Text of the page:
JPat: Was Canucks’ Kuzmenko better than his pointless road trip suggests?

Photo credit:Sergei Belski-USA TODAY Sports
Jeff Paterson
4 months ago
Zeroes across the board. No goals. No assists. So clearly, no points. No penalty minutes. No faceoffs. No hits. No takeaways. That is the surface-level statistical summary of Andrei Kuzmenko’s road trip with the Vancouver Canucks. It started with a healthy scratch in St. Louis and really didn’t get a whole lot more impactful from there.
Oh, there were two blocked shots along the way and a pair of giveaways, as well. So his presence on the road trip can be verified. But despite repeated messages from the coaching staff in the month leading up to Christmas and again with the seat in the St. Louis press box, Kuzmenko continues to struggle to find his way under Rick Tocchet.
Now, anyone that watched Monday’s 4-3 shootout loss in Columbus saw Kuzmenko draw a penalty that led to the Canucks’ third goal of the game. They also saw the Russian winger get 45 seconds of ice in overtime and produce the Canucks only shot of the extra session. And he wasn’t done there. Kuzmenko, although denied, was the first Vancouver shooter over the boards as the game advanced to the skills competition.
And his underlying numbers for the afternoon – at the end of an arduous road trip – painted a more impactful picture for Kuzmenko. The Canucks controlled 54.2% of all shot attempts at 5-on-5 with Kuzmenko on the ice, held a slight edge in scoring chances produced and the expected goals were a saw off. While many of his teammates faded playing their seventh game in 12 days, Kuzmenko matched the 15:39 he played on Long Island on Wednesday for his highest ice time of the road trip. Over his six games on the road, Kuzmenko averaged 13:47 and produced 13 shots on goal (six came in a wide-open game in New Jersey). However, he was also kept on the bench late in the third period of tight games in Pittsburgh and Buffalo as Rick Tocchet shortened his bench. 
Against the Blue Jackets, Kuzmenko feasted when matched up against rookie Adam Fantilli along with Kent Johnson and Emil Bemstrom, but struggled in his minutes against Kirill Marchenko with Sean Kuraly and Jack Roslovic. 
And that’s a huge part of the issue right now. The line of Kuzmenko with Pius Suter and Ilya Mikheyev went the entire road trip without producing a point as a unit – and usually against lower competition on the other side. Suter picked up a point on a Nils Höglander goal against the Rangers, and Mikheyev set up Filip Hronek the next night to open the scoring against the Islanders. But no member of that trio scored a goal on the road trip (Mikheyev hit a post in Buffalo) and Kuzmenko has not scored a goal in eight games now since Christmas. Beyond that, he has gone an astounding 22 games without picking up an assist. No forward in the NHL that has averaged 14+ minutes since November 15th has played more games and failed to set up a single goal. And for much of that stretch, Kuzmenko was paired with Elias Pettersson both at even strength and on the power play.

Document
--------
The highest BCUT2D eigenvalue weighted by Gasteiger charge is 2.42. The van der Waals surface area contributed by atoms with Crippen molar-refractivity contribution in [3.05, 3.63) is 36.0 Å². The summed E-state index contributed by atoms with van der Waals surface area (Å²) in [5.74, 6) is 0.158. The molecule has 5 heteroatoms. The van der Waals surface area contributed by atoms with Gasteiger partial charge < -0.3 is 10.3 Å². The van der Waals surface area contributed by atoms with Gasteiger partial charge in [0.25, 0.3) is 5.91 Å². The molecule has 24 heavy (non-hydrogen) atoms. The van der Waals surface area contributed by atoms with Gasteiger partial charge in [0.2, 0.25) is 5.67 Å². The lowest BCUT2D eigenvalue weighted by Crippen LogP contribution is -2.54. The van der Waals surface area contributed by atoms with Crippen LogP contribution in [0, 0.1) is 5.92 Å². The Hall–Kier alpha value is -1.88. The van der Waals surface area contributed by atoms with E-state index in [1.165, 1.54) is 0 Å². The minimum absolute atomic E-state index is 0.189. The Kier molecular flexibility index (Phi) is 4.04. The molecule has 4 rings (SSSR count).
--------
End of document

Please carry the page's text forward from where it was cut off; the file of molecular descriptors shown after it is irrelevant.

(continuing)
So it’s safe to say this isn’t a case of a guy that needs a bounce to open the flood gates. He looks like a player very much in his own head about what’s expected of him and how he is supposed to play.
For the road trip, the Suter line more than held its own in terms of defensive responsibility, controlling 54.7% of 5-on-5 shot attempts and 52.7% of scoring chances. But it’s impossible to give that threesome its flowers for incredible two-way hockey because it did absolutely nothing at one end of the ice. Over its six games together on the road, the Suter line was outscored by a 2-0 margin. In the final three games of the trip – in Pittsburgh, Buffalo and Columbus – all were tight one-goal games at some point in the third period. Any offensive contribution from Suter, Mikheyev or Kuzmenko would have made the Canucks life considerably easier rather than having to grind to overtime in two of the three games and a shootout on Monday.
Kuzmenko remains an enigma looking nothing like the player that made scoring 39 goals in his first NHL season seem so effortless. And as the Canucks continue to produce results as a team, they’re doing it in spite of absolutely no offensive contributions from a player now paid to produce. While this is a piece about Kuzmenko’s ongoing struggles, it must be noted that Mikheyev has now gone 12 games without scoring and has just one goal in his last 16.
It’s been more than two months since Kuzmenko last scored a road goal (November 2nd as part of the team’s 10-1 romp in San Jose) or even picked up a point away from home (an assist in Montreal on November 12th). At last check, there are plenty of road games remaining on the schedule, and likely, half of the playoff games will be played away from as well.
The effort, at times, on the road trip seemed like a step in the right direction for Kuzmenko. But has the bar fallen so low, so quickly that he should be praised for trying hard? 
The Canucks had an amazing run through the east and are having an incredible season. But it’s being driven by one of the hottest lines in hockey and supported by the team’s most consistent line for the past six weeks. Just imagine if this team was truly three scoring lines deep. Just imagine if Andrei Kuzmenko could find any semblance of the scoring touch that dazzled the NHL and took the city by storm one year ago.

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